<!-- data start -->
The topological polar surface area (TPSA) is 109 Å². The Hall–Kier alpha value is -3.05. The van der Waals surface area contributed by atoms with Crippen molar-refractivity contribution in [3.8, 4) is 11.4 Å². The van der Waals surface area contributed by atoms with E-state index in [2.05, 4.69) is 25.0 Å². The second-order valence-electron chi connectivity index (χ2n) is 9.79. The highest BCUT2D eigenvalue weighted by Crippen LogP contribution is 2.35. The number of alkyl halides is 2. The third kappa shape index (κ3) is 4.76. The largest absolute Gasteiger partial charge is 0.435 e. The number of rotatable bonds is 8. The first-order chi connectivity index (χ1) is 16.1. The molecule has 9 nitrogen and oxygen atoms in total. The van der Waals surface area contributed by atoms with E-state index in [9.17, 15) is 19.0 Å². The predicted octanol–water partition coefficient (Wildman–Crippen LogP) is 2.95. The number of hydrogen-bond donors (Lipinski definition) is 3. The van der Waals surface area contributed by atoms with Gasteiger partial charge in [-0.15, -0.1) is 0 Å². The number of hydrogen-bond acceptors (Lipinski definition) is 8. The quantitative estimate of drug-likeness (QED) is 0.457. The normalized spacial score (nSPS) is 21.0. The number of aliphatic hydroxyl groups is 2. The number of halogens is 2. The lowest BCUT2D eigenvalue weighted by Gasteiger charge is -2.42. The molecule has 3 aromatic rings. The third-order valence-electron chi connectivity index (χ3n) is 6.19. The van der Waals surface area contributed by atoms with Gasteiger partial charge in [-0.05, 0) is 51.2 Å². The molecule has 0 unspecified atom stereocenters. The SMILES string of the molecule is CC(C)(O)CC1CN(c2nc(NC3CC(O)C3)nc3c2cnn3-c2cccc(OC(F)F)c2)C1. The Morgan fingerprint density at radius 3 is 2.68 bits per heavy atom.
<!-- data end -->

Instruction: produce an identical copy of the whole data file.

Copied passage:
The topological polar surface area (TPSA) is 109 Å². The Hall–Kier alpha value is -3.05. The van der Waals surface area contributed by atoms with Crippen molar-refractivity contribution in [3.8, 4) is 11.4 Å². The van der Waals surface area contributed by atoms with E-state index in [2.05, 4.69) is 25.0 Å². The second-order valence-electron chi connectivity index (χ2n) is 9.79. The highest BCUT2D eigenvalue weighted by Crippen LogP contribution is 2.35. The number of alkyl halides is 2. The third kappa shape index (κ3) is 4.76. The largest absolute Gasteiger partial charge is 0.435 e. The number of rotatable bonds is 8. The first-order chi connectivity index (χ1) is 16.1. The molecule has 9 nitrogen and oxygen atoms in total. The van der Waals surface area contributed by atoms with E-state index in [9.17, 15) is 19.0 Å². The predicted octanol–water partition coefficient (Wildman–Crippen LogP) is 2.95. The number of hydrogen-bond donors (Lipinski definition) is 3. The van der Waals surface area contributed by atoms with Gasteiger partial charge in [-0.15, -0.1) is 0 Å². The number of hydrogen-bond acceptors (Lipinski definition) is 8. The quantitative estimate of drug-likeness (QED) is 0.457. The normalized spacial score (nSPS) is 21.0. The number of aliphatic hydroxyl groups is 2. The number of halogens is 2. The lowest BCUT2D eigenvalue weighted by Gasteiger charge is -2.42. The molecule has 3 aromatic rings. The third-order valence-electron chi connectivity index (χ3n) is 6.19. The van der Waals surface area contributed by atoms with Gasteiger partial charge in [-0.05, 0) is 51.2 Å². The molecule has 0 unspecified atom stereocenters. The SMILES string of the molecule is CC(C)(O)CC1CN(c2nc(NC3CC(O)C3)nc3c2cnn3-c2cccc(OC(F)F)c2)C1. The Morgan fingerprint density at radius 3 is 2.68 bits per heavy atom.